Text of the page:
General Motors (GM) is changing the way your online grocery orders are delivered with the company’s electric mobility brand BrightDrop. Launched in 2021, BrightDrop released its Trace Grocery in September 2022, an electrified cart that helps delivery workers quickly and energy-efficiently fulfill orders. Last year, it was launched in limited quantities, but full availability is expected in 2024.
With GM predicting that the demand for transporting goods from warehouses to final destinations will increase by nearly 80% by the end of the decade, the Trace Grocery eCart will help reduce operational costs for companies and improve physical strain on delivery drivers. BrightDrop is committed to decarbonizing last-mile delivery to help combat climate change and create a cleaner world.
Named “The Trace,” the 23 cubic-foot eCart can hold and move up to 350 lbs. of groceries using self-propulsion while keeping refrigerated or frozen items at the appropriate temperature for up to four hours in its specially-designed cooling sections. Employees can place orders into each compartment and then park the cart curbside for the customer.
With online grocery orders rapidly expanding — the market is expected to reach $240 billion in two years — the cart is an important component in helping delivery companies do their jobs better. The Trace means less curbside packaging, opens up more on-street parking, and offers better packing tracking for consumers.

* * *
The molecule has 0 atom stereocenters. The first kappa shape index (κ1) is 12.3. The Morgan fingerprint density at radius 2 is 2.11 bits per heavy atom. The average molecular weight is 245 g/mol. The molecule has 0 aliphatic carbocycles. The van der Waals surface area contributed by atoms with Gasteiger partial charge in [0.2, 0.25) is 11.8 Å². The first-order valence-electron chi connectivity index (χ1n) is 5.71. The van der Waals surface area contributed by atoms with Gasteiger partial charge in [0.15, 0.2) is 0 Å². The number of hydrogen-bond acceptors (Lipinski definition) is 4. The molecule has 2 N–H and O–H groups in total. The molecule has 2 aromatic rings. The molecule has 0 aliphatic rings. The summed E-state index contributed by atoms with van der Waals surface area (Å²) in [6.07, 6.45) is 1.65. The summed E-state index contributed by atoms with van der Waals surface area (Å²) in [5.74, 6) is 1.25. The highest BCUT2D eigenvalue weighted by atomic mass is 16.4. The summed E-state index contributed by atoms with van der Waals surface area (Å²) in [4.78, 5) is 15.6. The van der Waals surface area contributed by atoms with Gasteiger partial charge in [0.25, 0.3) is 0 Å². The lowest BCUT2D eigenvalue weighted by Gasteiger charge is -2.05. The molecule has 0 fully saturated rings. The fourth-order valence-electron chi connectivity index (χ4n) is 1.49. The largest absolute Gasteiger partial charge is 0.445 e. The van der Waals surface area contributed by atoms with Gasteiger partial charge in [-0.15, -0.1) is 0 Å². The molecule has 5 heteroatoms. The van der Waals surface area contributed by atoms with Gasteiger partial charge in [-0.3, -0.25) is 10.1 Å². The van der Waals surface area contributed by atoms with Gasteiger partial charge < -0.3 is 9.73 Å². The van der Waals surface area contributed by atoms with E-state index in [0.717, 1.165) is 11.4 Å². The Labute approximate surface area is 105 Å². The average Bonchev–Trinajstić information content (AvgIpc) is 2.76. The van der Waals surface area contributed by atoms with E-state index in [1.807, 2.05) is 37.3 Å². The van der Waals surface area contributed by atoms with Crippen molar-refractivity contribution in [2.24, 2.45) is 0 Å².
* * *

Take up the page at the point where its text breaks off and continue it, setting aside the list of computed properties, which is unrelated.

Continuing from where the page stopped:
The associated BrightDrop software allows customers to track where their groceries are in real time. On the warehouse or store side, operators can see who possesses the order and monitor all onboard cart diagnostics, such as temperature.
Each e-Cart has nine compartments to separate orders as needed and the flexibility to easily maneuver through store aisles, out various doors, and across parking lots. Each cart is also weatherproof to meet different climate challenges across the country, including extremes in temperature and wind, rain, and snow.
The Trace also reduces congestion by ensuring better tracking of packages and better curbside operations. During a pilot program in Toronto, Canada, the carts increased deliveries by 25% daily. Grocery giant Kroger has completed a test run of the eCart in Versailles and Lexington, KY.
“COVID has driven a dramatic increase in online grocery shopping, and fulfilling these orders profitably has become a major challenge for retailers of all sizes,” said Travis Katz, BrightDrop president and CEO, in a statement. “With the Trace Grocery, we saw an opportunity to help companies like Kroger tackle these challenges head-on.”
“As online shopping continues to grow, BrightDrop is committed to developing innovative solutions to help our customers keep pace,” Katz continued. “The Trace Grocery is a perfect example of this.”
The grocery application is just the beginning for BrightDrop’s electric cart. The company sees a bright future — no-pun-intended — for its electric Light Commercial Vehicles division, all designed to make the transportation industry cleaner and more sustainable.“We are not just a transportation company,” said Tanya Skilton, BrightDrop’s director of procurement. “We’re not just helping with packages; we can make an impact in the delivery of many things.”